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Springfield: Overcoming “Adult Issues” To Achieve Student Success

December 19, 2017 / Success Stories

“If this seems commonsense, that is because it was.”

Over the past three years, Springfield Public Schools (SPS) has rolled out breakfast programming in over fifty schools, providing a healthy meal to start the school day for nearly 17,000 students.

Patrick Roach, Springfield Public Schools’ Chief Financial and Operations Officer, spoke simply about the benefits of breakfast after the bell in his testimony to the Joint Committee on Education.

“This is an efficient, effective and cost-neutral program that can be implemented successfully by working with school staff and making changes as needed,” Roach advised. “In Springfield, almost all of the issues and concerns that arose were ‘adult issues,’ and by listening to the adults, but making sure that we prioritize the children, we have set our students up for success.”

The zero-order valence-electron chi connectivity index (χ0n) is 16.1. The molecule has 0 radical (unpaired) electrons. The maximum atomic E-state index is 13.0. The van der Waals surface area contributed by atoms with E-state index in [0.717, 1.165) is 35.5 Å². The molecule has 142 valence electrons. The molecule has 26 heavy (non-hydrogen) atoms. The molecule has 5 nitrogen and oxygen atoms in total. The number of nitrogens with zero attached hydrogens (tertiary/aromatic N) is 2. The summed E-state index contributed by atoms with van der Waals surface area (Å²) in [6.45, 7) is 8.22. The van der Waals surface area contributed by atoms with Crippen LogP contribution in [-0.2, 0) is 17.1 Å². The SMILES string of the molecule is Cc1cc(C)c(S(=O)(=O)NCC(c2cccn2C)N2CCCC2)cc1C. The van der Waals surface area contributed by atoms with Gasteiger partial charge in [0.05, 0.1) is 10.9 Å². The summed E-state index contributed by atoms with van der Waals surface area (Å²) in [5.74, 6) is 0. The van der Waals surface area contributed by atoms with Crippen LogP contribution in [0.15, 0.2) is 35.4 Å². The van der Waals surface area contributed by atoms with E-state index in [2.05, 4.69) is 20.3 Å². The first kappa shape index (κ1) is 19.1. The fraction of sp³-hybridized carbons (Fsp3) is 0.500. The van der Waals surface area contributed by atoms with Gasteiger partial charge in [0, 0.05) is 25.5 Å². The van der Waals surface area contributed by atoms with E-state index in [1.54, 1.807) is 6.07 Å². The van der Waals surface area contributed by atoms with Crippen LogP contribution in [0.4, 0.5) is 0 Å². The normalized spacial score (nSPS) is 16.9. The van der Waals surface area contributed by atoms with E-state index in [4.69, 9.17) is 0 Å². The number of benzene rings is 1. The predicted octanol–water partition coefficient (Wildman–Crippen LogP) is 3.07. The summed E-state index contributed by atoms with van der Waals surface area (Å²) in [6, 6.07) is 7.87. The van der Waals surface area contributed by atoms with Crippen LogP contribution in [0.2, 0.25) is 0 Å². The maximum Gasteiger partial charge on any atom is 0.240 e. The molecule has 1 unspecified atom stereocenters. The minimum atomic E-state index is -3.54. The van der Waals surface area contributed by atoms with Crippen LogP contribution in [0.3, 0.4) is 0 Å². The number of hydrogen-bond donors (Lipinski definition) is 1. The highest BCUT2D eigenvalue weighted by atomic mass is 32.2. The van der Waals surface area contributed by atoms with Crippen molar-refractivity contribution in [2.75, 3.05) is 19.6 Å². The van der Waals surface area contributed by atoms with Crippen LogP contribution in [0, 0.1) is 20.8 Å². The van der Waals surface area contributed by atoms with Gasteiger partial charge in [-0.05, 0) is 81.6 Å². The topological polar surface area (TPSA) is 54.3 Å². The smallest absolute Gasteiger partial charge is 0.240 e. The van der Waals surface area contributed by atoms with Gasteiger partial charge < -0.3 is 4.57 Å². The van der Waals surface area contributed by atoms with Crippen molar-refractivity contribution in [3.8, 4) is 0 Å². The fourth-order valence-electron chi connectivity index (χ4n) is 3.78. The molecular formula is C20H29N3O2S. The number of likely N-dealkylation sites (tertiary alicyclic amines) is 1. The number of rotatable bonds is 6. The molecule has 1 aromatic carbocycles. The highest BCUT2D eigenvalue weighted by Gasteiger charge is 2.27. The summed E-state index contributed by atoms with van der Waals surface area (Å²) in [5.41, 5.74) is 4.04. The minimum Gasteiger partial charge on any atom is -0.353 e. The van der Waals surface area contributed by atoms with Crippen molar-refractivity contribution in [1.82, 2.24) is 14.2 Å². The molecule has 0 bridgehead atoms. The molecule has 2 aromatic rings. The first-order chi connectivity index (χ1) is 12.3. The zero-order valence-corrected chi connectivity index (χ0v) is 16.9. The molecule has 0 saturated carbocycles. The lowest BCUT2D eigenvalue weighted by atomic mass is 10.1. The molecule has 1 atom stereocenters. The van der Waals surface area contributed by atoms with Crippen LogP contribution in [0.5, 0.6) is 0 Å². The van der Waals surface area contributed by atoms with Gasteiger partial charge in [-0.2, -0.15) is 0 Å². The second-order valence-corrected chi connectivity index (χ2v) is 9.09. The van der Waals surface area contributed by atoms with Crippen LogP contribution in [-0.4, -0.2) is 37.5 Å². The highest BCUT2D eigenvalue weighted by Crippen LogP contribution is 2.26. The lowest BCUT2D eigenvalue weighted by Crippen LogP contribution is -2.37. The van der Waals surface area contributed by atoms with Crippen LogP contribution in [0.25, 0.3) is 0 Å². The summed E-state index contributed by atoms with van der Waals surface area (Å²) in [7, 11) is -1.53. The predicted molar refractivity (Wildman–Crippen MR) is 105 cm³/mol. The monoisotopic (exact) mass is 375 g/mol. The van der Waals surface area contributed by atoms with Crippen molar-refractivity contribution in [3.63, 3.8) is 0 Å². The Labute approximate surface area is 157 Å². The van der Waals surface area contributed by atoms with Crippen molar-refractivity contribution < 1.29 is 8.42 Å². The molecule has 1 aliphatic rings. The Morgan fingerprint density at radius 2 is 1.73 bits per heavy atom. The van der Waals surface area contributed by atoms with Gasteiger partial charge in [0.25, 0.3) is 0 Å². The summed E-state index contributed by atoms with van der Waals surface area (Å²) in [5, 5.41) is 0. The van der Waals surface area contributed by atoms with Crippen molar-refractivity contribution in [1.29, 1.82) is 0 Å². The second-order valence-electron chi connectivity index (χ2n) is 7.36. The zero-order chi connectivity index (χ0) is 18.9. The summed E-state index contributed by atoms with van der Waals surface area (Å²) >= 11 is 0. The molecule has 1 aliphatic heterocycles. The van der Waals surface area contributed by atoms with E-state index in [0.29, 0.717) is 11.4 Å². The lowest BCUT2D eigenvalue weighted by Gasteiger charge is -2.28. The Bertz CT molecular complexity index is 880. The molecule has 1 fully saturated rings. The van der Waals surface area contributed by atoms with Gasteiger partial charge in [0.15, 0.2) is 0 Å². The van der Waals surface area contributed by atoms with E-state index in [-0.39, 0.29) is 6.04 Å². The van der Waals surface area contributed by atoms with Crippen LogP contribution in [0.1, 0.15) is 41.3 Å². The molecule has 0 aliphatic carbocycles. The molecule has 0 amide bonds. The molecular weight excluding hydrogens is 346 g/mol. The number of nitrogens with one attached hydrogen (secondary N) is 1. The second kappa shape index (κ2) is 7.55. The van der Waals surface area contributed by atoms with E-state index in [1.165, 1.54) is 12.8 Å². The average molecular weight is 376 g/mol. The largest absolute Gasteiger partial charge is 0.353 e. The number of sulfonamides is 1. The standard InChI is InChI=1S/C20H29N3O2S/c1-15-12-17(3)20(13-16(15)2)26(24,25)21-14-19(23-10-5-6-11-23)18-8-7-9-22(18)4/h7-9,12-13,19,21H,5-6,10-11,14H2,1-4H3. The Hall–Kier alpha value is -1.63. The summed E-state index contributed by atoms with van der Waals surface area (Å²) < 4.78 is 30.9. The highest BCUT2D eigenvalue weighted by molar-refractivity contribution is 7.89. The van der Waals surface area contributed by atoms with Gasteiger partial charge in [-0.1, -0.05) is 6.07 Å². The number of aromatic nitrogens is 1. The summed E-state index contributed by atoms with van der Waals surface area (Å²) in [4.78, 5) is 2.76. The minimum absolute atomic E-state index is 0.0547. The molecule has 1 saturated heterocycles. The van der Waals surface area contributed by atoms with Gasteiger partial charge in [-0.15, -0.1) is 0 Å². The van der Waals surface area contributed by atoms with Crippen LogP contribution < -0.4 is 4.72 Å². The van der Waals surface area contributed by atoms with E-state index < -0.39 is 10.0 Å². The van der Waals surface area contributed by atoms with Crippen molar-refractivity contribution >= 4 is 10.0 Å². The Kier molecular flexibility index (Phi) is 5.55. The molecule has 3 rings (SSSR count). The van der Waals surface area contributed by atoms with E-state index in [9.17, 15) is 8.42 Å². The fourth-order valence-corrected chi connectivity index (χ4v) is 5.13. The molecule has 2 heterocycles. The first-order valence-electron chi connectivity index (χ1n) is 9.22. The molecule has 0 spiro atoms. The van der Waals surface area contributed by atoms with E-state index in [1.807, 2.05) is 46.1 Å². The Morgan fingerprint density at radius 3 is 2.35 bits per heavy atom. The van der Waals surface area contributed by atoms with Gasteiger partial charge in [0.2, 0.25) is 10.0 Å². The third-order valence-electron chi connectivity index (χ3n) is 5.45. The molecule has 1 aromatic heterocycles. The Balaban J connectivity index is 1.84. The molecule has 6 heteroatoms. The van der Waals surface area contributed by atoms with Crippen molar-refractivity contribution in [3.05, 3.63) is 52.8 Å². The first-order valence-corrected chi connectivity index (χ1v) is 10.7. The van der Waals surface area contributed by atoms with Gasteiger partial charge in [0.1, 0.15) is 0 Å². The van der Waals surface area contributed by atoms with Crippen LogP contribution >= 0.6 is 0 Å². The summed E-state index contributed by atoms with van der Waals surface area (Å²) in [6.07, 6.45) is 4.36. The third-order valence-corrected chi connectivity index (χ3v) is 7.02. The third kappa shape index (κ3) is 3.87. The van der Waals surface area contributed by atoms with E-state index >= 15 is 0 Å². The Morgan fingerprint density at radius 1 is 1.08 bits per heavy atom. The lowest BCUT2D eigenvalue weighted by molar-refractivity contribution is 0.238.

Roach continued “in every school we’ve implemented, we’ve seen our academic performance increase, we’ve seen tardiness go down, we’ve seen attendance go up, we’ve seen behavior issues improve and nurse visits go down.”

A recently released report confirms how successful this program has been.

Since breakfast after the bell was implemented two years ago, student visits to school nurses for “abdominal concern-hunger,” also known as “tummy aches,” declined 22.96%. This means students spend more time in the classroom learning, socializing, and thriving.

The benefits of breakfast go beyond the classroom. As a federally reimbursed program, school breakfast has the potential to bring in $30 million statewide, relieving financial burdens on schools while investing in our students and our economy. Springfield’s school food program revenue has grown steadily from $15.4 million in 2014 to $22.1 million in 2017, an increase of 43.5 percent.

“With the increase in [breakfast] participation there has been a significant increase in revenue. With this additional revenue, we have been able to improve meal quality and choices,” said Timothy Gray, SPS’s Food Service Administrator. “[Breakfast in the classroom] has also created over 60 full-time positions with benefits. In a community like Springfield, these jobs make a meaningful difference.”

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